‘Wood City’ proposal by one of the architects Merritt Bucholz
A COHORT of skilled architects have proposed early designs of what could be the most seismic transformation of the city since the dawn of Georgian Limerick in the 18th century.
The Limerick Leader has gained an exclusive insight into the design review of the redevelopment of 50 hectares surrounding Colbert Station, a project which could house up to 10,000 people.
The Colbert Station Quarter project was launched by the Land Development Agency and the council in 2019, after which the public were consulted on what they envisioned for the site. Based on this consultation period in early 2020, five architects put forward their design concepts.
These concepts will now be available for public consultation, after which there will be a draft framework in early 2021. LDA chairperson John Moran said: “There is no single right answer. It is structured to inform ongoing debate, to allow others to raise concerns and find answers to their questions.”
Council chief executive, Dr Pat Daly said that the project “will unlock a key city centre site that will result in the development of landmark projects that will complement established city functions”.
Biodiverse spaces, innovative connectivity, enhanced transport, and versatile communities appear to be the key ingredients in early concepts of Limerick city’s biggest transformation in over 200 years.
Five skilled architects have put forward their unique concepts of how 50 hectares of public and private land could be used to rejuvenate Limerick city centre, as part of the design review stage of the proposed Colbert Station Quarter masterplan.
This project, launched by the Land Development Agency and Limerick City and County Council in October 2019, could see thousands of new homes for up to 10,000 people.
The review is largely based on public consultation in early 2020 in which a “wide range” of submissions were received, the 35-page report said.
The architects’ impressions and notes will now be made public for a further consultation, after which a draft framework will be published by March 2021.
Piotr Mach, of EML architects in Limerick, suggested the idea of a “Limerick Skyline”—a cycle and pedestrian bridge that could connect as far as UL. He said that the pandemic has provided opportunities in “flexible working and appreciation for nature and outdoor activities”.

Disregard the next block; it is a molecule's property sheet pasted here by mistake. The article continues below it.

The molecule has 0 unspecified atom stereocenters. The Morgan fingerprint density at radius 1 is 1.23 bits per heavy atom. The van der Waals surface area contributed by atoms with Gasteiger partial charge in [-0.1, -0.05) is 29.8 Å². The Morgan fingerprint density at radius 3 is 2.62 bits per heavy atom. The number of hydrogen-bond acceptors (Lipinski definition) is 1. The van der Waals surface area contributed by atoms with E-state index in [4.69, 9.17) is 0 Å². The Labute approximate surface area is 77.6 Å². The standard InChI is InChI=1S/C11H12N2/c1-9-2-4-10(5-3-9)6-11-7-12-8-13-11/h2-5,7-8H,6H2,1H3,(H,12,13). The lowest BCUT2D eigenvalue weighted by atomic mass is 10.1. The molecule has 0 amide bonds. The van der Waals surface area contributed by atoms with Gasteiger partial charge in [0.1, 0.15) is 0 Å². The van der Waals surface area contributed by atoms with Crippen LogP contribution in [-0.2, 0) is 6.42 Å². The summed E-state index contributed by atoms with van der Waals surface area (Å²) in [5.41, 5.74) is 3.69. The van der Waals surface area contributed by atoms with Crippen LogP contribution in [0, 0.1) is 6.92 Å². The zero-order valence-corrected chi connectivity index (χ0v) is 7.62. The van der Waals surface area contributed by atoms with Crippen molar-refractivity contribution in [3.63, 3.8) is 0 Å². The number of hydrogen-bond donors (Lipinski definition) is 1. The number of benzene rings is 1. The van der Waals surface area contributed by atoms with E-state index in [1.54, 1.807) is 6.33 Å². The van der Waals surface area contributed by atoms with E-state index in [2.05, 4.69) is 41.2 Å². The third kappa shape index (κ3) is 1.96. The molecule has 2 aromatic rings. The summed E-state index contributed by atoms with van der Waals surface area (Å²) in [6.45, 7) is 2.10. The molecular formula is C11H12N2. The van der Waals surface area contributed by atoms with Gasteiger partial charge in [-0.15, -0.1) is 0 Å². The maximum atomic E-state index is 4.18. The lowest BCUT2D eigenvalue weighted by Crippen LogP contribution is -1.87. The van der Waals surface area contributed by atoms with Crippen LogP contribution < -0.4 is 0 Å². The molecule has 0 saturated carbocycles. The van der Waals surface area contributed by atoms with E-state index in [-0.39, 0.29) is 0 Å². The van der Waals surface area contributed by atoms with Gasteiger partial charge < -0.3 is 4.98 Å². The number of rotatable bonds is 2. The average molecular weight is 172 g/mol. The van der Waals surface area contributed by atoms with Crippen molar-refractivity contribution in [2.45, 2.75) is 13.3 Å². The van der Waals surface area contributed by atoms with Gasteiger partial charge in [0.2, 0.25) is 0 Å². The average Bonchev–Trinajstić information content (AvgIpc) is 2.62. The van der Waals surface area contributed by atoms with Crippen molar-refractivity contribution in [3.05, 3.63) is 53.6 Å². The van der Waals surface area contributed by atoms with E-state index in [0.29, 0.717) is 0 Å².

He said that a new “green heart” could be made through the creation of a Central Park, in addition to green routes, paths, community gardens and green roof terraces.
Mr Mach also mooted the idea of an underground train line between Limerick and Foynes, providing “additional opportunity for tourists to come and explore the city”.
Shelley McNamara, of Dublin’s Grafton Architects, suggested 277,000 square metres of “free space” comprising parklands, sports fields, horticulture, food production and recreation, in addition to 3,195 housing units for more than 9,500 people.
In “drawing peripheral communities” closer to the city centre, she conceptualised an “Open Citadel” bounded by Parnell Street, Lower Carey’s Road, Roxboro Road and Upper William Street, with the train station at the centre, “surrounded by new and exciting buildings”.
In addition to a footbridge connecting Mulgrave Street and Jackman Park, she designed a “Gateway to the City” with “new distinctive buildings” acting as a new arrival into the heart of the city.
Mola Architecture’s Sean O’Laoire gave a conservative projection of up to 10,000 people in homes reaching up to six storeys. He envisaged that commercial space on these lands could be used for R&D, tech and specialist retail, and that St Joseph’s Hospital could be used as a “cultural attractor”.
Anne Kiernan, of Transport Infrastructure Ireland, proposed 5,250 residents in 1,200 units with an additional 1,300 student beds, in addition to 39,000 square metres of office space, 11,400 of which would be used as enterprise units with access to the railway line.
She said HSE parkland site offers opportunities for teaching space, laboratories, medicinal gardens, arboretum and student accommodation. Lands south of Carey’s Road offer an opportunity to develop a new quarter, could be designed around a parkland route, with “mixed-use urban core providing civic, commercial and retail use”.
Merritt Bucholz, of Bucholz McEvoy Architects in Dublin, submitted proposals largely influenced by the environment and climate change. He proposed two large public parks, a public forest, and that buildings would be “prefabricated timber” structures, and would be low energy.
Limerick’s access to the port “could be leveraged to ensure maximum market access”. He said that the completed buildings and the forests “will develop into a lush green lung for Limerick, and the building will fold into the park system”.